Please Note: This article is written for users of the following Microsoft Excel versions: 2007, 2010, and 2013. If you are using an earlier version (Excel 2003 or earlier), this tip may not work for you. For a version of this tip written specifically for earlier versions of Excel, click here: Changing Macro Cell References Based on Edits.
by Allen Wyatt
(last updated September 5, 2017)
David wonders if there is any way for cell references in a macro to change when adding or deleting rows, similar to the way a formula responds to such changes?
When you reference a cell in a macro, such as using Range("B6"), then VBA treats that reference as absolute, meaning that it doesn't change. Even if you add or delete cells that affect where the info that was in B6 is now located, the macro reference will remain the same.
The way around this is to not use direct references to cells in your macros. Instead, rely on named ranges. In Excel, define a name for cell B6 (such as "MyData"), and then use that name in the reference, as in Range("MyData"). This approach works because VBA looks up the name in order to determine which cell is being referenced, and Excel makes sure the named range references remain up-to-date as you add or delete cells.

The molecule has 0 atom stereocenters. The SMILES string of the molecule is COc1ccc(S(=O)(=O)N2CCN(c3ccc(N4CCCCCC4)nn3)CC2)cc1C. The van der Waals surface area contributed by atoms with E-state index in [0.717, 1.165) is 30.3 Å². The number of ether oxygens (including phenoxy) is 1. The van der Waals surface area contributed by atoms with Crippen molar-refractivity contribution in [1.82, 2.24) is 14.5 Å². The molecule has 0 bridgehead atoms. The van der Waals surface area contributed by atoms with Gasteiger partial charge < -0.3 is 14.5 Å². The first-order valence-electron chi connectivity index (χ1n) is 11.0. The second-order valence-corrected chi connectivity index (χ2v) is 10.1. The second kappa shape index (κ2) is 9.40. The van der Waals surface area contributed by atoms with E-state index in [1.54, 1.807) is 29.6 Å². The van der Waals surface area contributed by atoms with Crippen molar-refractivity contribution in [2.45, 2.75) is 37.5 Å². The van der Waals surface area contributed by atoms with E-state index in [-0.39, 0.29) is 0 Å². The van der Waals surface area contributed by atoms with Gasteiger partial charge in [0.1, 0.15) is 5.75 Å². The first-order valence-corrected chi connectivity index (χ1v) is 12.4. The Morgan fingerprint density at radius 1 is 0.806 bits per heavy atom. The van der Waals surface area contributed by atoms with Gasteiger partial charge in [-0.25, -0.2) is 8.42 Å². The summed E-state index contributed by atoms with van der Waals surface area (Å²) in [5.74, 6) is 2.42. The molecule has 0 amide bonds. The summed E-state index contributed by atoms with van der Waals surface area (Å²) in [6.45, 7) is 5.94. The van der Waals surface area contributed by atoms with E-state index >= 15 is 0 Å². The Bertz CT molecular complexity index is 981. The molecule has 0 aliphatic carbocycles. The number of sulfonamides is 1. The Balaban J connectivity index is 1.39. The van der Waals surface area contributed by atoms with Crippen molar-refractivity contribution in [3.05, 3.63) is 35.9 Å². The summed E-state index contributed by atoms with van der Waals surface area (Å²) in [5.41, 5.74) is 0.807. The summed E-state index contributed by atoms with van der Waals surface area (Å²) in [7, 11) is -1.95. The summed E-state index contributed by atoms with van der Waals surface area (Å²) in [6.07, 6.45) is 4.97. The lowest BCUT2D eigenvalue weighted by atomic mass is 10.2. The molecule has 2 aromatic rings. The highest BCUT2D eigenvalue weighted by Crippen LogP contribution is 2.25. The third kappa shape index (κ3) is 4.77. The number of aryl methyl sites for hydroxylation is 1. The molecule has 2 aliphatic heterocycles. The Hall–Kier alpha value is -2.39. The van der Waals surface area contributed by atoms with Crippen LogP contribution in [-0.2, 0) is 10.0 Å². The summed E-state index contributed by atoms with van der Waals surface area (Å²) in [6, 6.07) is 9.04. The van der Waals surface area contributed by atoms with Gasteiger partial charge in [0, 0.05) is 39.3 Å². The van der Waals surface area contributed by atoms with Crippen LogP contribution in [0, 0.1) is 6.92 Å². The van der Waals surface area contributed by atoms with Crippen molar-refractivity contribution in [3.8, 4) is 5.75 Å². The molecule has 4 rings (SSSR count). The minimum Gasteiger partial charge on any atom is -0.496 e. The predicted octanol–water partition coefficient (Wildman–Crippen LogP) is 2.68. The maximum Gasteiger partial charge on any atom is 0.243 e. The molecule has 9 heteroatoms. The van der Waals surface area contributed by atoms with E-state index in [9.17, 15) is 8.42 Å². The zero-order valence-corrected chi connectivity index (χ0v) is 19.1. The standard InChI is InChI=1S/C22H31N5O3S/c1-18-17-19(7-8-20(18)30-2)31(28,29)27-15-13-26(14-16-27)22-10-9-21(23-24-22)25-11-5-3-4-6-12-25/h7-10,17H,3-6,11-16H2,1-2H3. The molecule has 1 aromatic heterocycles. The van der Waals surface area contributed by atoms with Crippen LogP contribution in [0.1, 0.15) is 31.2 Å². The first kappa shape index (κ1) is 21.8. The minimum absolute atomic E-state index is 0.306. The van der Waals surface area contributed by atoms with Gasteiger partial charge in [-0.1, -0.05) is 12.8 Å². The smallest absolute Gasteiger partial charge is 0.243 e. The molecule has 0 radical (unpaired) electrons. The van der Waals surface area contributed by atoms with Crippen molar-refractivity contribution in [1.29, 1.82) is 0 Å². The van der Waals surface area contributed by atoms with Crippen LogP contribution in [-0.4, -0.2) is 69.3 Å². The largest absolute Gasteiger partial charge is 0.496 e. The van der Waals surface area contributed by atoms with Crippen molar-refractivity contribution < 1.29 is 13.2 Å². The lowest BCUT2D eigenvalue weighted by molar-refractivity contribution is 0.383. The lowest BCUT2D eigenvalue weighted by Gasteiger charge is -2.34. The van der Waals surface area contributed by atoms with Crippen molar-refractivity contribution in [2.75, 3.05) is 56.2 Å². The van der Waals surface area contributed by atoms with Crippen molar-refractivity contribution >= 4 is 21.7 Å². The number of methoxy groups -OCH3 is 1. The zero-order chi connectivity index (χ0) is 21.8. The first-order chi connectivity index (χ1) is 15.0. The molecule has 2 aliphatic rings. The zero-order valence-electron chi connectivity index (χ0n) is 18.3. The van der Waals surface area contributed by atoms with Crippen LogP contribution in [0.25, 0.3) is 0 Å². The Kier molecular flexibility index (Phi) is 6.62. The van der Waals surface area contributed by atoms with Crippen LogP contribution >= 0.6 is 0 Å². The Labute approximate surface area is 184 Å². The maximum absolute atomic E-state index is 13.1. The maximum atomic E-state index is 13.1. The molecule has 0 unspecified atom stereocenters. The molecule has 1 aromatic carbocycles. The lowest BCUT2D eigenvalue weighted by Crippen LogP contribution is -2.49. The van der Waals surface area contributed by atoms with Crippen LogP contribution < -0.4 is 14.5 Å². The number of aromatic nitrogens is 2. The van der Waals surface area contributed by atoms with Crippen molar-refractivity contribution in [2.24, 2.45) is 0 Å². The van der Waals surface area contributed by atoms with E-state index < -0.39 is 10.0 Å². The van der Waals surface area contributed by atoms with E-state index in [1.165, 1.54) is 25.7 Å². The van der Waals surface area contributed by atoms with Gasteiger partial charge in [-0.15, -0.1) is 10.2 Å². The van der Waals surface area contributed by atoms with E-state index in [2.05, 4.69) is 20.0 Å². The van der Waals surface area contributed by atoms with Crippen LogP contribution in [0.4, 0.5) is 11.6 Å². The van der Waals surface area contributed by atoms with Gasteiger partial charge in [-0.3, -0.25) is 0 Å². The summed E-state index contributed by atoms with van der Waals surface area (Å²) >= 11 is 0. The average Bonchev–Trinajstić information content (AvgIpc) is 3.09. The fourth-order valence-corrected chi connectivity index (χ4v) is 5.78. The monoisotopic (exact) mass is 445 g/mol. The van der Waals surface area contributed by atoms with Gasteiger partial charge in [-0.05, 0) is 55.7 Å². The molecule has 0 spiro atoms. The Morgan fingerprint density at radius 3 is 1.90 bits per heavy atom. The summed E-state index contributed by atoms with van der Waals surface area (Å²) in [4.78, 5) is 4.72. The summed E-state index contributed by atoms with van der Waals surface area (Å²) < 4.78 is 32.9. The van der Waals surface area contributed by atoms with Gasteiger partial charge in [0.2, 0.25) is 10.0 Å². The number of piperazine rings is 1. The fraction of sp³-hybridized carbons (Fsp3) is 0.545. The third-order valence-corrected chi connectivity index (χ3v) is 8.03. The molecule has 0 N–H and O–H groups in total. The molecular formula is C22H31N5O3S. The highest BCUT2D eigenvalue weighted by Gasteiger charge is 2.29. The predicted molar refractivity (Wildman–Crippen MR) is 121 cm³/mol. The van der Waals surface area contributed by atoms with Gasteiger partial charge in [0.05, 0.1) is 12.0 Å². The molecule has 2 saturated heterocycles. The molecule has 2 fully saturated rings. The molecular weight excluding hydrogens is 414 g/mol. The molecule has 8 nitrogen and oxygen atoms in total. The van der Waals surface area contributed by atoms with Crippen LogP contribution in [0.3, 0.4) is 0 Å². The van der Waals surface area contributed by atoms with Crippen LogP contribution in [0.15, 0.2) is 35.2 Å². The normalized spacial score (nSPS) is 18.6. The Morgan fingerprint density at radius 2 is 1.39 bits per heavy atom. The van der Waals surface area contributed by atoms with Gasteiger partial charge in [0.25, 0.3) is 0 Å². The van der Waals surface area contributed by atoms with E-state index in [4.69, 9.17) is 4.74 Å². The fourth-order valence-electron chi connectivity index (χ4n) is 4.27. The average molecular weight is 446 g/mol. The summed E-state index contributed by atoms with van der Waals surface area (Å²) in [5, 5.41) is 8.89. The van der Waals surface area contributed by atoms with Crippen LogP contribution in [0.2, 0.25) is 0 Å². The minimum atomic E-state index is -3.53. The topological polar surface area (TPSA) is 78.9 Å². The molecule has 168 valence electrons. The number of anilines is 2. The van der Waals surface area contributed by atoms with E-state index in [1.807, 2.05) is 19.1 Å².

ExcelTips is your source for cost-effective Microsoft Excel training. This tip (12919) applies to Microsoft Excel 2007, 2010, and 2013. You can find a version of this tip for the older menu interface of Excel here: Changing Macro Cell References Based on Edits.
Comprehensive VBA Guide Visual Basic for Applications (VBA) is the language used for writing macros in all Office programs. This complete guide shows both professionals and novices how to master VBA in order to customize the entire Office suite for their needs. Check out Mastering VBA for Office 2010 today!
Macros can allow you to do some fancy data validation in your workbooks, such as checking to see if the user entered ...Discover More
Need a quick way to change the default drive and directory in a macro you are writing? Here's the commands to do it and a ...Discover More
Macros are great for working with strings, and one of the most commonly used string functions is Len. This tip explains ...Discover More
FREE SERVICE: Get tips like this every week in ExcelTips, a free productivity newsletter. Enter your address and click "Subscribe."
Got a version of Excel that uses the ribbon interface (Excel 2007 or later)? This site is for you! If you use an earlier version of Excel, visit our ExcelTips site focusing on the menu interface.